OK, Toronto, we understand: a storm is coming, and it's going to hit around Christmas.
But isn't calling it a #SantaBomb going a little far?
Environment Canada forecasts that a winter storm could hit the Toronto area just before Christmas, bringing rain, wind and maybe snow, according to The Globe and Mail.
Social media users have called it a "#SantaBomb."
Setting aside fears of another bitter winter like last year's in Ontario and Quebec, forecasters with the Ministry of Environment are at least certain there won't be another ice storm.
"The set up between this one and last are different in temperatures," meteorologist Geoff Coulson told the Globe.
But other than that, they don't seem completely sure of what will happen. Coulson and a number of other weather watchers expect to see rain on Christmas Eve, though snow may show up the following morning.
Desjanelle Matthews, another meteorologist with Environment Canada, told The Toronto Star that conditions will be too warm for freezing rain or snow to show up on Christmas Eve, though rain is 70 per cent likely.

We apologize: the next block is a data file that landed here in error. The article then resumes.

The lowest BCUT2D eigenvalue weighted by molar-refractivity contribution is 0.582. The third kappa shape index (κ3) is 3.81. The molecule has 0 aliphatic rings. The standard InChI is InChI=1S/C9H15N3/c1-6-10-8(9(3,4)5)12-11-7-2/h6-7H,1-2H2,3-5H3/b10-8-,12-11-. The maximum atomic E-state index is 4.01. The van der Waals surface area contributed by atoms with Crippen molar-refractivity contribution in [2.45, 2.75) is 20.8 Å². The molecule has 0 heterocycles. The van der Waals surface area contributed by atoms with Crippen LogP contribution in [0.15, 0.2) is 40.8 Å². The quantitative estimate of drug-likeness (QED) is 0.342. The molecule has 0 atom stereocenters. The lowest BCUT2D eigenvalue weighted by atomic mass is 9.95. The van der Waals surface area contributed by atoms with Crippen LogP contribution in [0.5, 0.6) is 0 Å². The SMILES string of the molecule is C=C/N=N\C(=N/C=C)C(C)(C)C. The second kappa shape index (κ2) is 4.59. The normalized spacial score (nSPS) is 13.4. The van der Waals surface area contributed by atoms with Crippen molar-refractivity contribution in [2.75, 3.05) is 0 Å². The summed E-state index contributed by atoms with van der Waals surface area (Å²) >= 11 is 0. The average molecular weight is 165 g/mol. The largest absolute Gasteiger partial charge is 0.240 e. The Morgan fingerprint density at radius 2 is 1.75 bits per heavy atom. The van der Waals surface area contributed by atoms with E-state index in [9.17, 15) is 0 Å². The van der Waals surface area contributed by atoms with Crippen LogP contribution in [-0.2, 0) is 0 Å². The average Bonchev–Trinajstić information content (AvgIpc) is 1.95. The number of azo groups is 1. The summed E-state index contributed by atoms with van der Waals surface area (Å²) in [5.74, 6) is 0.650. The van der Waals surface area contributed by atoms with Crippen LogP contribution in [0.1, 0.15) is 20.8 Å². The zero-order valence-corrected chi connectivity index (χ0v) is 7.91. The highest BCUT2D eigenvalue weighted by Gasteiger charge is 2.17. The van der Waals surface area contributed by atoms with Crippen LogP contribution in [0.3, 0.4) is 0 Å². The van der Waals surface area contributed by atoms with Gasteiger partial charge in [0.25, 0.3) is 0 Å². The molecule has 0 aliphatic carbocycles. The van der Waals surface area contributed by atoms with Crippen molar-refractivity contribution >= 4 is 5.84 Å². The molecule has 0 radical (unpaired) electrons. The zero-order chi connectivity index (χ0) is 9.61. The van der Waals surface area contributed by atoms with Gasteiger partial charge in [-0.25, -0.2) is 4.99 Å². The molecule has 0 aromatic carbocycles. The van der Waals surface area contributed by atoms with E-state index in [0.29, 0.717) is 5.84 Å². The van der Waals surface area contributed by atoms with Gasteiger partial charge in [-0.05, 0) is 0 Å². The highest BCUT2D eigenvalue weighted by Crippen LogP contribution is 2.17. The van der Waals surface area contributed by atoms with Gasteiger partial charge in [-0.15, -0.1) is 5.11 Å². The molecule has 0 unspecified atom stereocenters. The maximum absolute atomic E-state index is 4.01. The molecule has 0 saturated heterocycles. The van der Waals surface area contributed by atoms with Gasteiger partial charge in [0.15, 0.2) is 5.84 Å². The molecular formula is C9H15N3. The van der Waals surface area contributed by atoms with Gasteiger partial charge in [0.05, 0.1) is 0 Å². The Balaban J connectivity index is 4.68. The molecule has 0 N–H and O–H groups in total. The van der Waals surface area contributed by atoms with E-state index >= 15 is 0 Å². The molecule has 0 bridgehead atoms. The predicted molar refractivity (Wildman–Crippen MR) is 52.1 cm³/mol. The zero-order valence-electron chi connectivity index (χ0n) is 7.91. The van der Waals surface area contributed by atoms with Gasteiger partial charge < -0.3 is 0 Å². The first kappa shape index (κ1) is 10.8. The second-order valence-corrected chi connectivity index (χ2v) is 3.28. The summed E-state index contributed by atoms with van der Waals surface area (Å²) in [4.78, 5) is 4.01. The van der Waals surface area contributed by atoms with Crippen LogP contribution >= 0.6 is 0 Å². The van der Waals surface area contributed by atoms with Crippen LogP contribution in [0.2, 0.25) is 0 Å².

Matthews added that conditions will be windy — gusts could reach up to 80 km/h, The National Post said — and temperatures are expected to drop on Christmas Day as the storm tracks northeast.
She said forecasts can't be conclusive "until maybe three or four days in advance ... and sometimes not even then."
#SantaBomb could be derived from the term "weather bomb," which describes a low pressure system that intensifies quickly, according to The Weather Network.
But as network meteorologist Dayna Vettese points out, actual weather bombs "rarely develop over land."
So chill, Toronto.
Be prepared for anything (including possible travel delays), but just remember that you've come through storms before that were probably worse than this one will be.
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